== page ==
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Smoky Night by Eve Bunting

Smoky Night (edition 1999)

by Eve Bunting, David Diaz (Illustrator)

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1,077947,750 (3.92)4
Title:Smoky Night
Authors:Eve Bunting
Other authors:David Diaz (Illustrator)
Info:Sandpiper (1999), Paperback, 36 pages
Collections:HSU Children's Center, Your library

Work details

Smoky Night by Eve Bunting

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» See also 4 mentions

Showing 1-5 of 94 (next | show all)
age 3-5, Pierce College Library
  SWong4512 | May 28, 2014 |
This book is about a naborhood that is going through a riot, after the people leave the streets the little boy is woken by his firghtened mother and the smell of smoke. They race out with the rest of the poeple from their building, but one thing is missing, the little boys cat.
Source: ECE Pierce College Library
  kavy | May 24, 2014 |
Review: A book about a boy named Daniel that witnessed a riot. The community comes together to help each other out during the fires and mayhem that the riot caused.

Ages: 4-8

Source: Pierce ECE library
  DavidGriffin | May 18, 2014 |
Age: 4
Source: Ece classroom

Two people don't get along and there is a riot. when the two people each lose there cats they search to find them and the cats bring the two people together so they like each other again.
  desertstorm | May 16, 2014 |
I liked this book for many reasons. In my opinion, this enjoyable story carries a strong but obscure multicultural influence. The plot, revolving around a riot, offers a suspenseful twist as it reveals that Daniel and his Mama are forced to leave their apartment to escape a fire, and Daniel’s pet cat, Jasmine is left behind. Eve Bunting writes the story from the point of view of Daniel, the main character, and the writing includes a lot of dialogue as well as much insight into the thoughts of Daniel. “We see people from our building. They’re talking about who did this. What will happen to us? ‘It’s a sad, sad night,’ Mr. Jackson says. I ask him about Jasmine. He says he’s pretty sure he saw her. ‘She got out, Daniel,’ he tells me. I hope he’s not just trying to make me feel better.” The illustrator, David Diaz, has created some of the most unique illustrations I have seen in children’s literature. He paints highly textured images that contain an almost infinite color palette, as each illustration reflects the mood of the text on that page. He also incorporates photography and a torn-paper collage technique that adds even more texture to the illustrations. The big idea is that good things can come from unfortunate situations. ( )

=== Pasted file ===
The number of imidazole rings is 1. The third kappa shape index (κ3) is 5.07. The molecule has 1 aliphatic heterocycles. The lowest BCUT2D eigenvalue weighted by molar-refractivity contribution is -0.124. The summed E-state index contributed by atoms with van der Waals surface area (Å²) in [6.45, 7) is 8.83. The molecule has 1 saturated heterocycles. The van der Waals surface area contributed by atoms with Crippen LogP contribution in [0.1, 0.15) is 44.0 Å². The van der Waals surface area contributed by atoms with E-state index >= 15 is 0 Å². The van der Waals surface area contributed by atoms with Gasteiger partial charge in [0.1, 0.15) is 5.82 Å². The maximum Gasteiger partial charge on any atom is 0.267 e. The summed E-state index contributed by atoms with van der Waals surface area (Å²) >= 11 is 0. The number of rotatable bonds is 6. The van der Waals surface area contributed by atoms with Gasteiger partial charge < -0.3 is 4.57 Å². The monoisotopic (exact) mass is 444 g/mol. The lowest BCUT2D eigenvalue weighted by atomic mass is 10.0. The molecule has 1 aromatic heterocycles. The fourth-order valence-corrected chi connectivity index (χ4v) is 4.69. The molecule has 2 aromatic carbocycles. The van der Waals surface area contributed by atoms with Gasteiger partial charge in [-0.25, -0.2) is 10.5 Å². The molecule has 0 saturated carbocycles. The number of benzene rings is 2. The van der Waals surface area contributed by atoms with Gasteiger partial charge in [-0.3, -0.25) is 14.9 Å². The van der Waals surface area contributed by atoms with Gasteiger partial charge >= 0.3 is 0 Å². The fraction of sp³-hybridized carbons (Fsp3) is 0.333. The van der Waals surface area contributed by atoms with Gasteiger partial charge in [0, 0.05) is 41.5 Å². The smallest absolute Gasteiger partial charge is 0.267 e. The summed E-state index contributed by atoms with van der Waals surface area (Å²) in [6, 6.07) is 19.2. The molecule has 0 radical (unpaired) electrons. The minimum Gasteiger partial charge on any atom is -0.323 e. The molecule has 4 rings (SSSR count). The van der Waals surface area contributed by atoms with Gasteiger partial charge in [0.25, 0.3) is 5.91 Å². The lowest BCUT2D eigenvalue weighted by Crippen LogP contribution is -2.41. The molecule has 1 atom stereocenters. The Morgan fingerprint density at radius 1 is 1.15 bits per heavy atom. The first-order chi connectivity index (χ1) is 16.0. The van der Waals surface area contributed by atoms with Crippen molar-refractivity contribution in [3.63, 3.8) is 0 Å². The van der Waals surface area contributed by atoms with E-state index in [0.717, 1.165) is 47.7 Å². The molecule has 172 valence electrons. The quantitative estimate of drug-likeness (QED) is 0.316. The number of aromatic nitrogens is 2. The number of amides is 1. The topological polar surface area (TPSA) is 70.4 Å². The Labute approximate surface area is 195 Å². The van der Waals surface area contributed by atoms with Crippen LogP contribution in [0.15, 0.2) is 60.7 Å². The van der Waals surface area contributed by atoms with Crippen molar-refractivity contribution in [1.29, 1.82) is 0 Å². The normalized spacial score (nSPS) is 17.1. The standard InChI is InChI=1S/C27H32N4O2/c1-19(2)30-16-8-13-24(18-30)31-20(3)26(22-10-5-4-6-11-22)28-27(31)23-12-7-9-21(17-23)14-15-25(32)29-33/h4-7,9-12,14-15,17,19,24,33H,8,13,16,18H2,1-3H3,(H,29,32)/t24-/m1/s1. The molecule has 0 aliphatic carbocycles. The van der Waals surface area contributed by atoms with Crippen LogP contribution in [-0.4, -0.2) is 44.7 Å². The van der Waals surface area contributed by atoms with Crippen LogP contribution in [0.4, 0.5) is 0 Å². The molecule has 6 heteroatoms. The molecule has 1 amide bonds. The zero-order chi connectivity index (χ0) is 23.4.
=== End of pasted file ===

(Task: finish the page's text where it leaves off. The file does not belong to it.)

kbrash1 | May 13, 2014 |
Showing 1-5 of 94 (next | show all)
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Author nameRoleType of authorWork?Status
Eve Buntingprimary authorall editionsconfirmed
Diaz, DavidIllustratormain authorall editionsconfirmed
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Amazon.com Amazon.com Review (ISBN 0152018840, Paperback)

This is a story about cats -- and people -- who couldn't get along until a smoky and fearful night brings them together.

The Los Angeles riots made author Eve Bunting wonder about what riots meant to the children who live through them -- and what we can all learn from such upheavals. She has written more than 100 books for children and young adults, including Night Tree and Summer Wheels, and many deal thoughtfully with difficult issues.

Smoky Night was the winner of the 1995 Caldecott Medal; an American Library Association Notable Children's Book; a School Library Journal Best Book of the Year; and a Parent's Choice Award.

(retrieved from Amazon Mon, 30 Sep 2013 13:41:19 -0400)

(see all 4 descriptions)

Daniel and his mother look out of their window at the smoky night below. There are looters on the street, fires in the distance. Daniel clutches his cat, Jasmine. But later, when they're forced to leave the apartment building, Jasmine can't be found. Mrs. Kim's cat is missing too. Where are they? They can't be with each other. Those cats don't get along...This story is about cats and people who couldn't get along until a night of rioting brings them together. Winner of Caldecott medal, 1995. When the Los Angeles riots break out in the streets of their neighborhood, a young boy and his mother learn the values of getting along with others no matter what their background or nationality.… (more)

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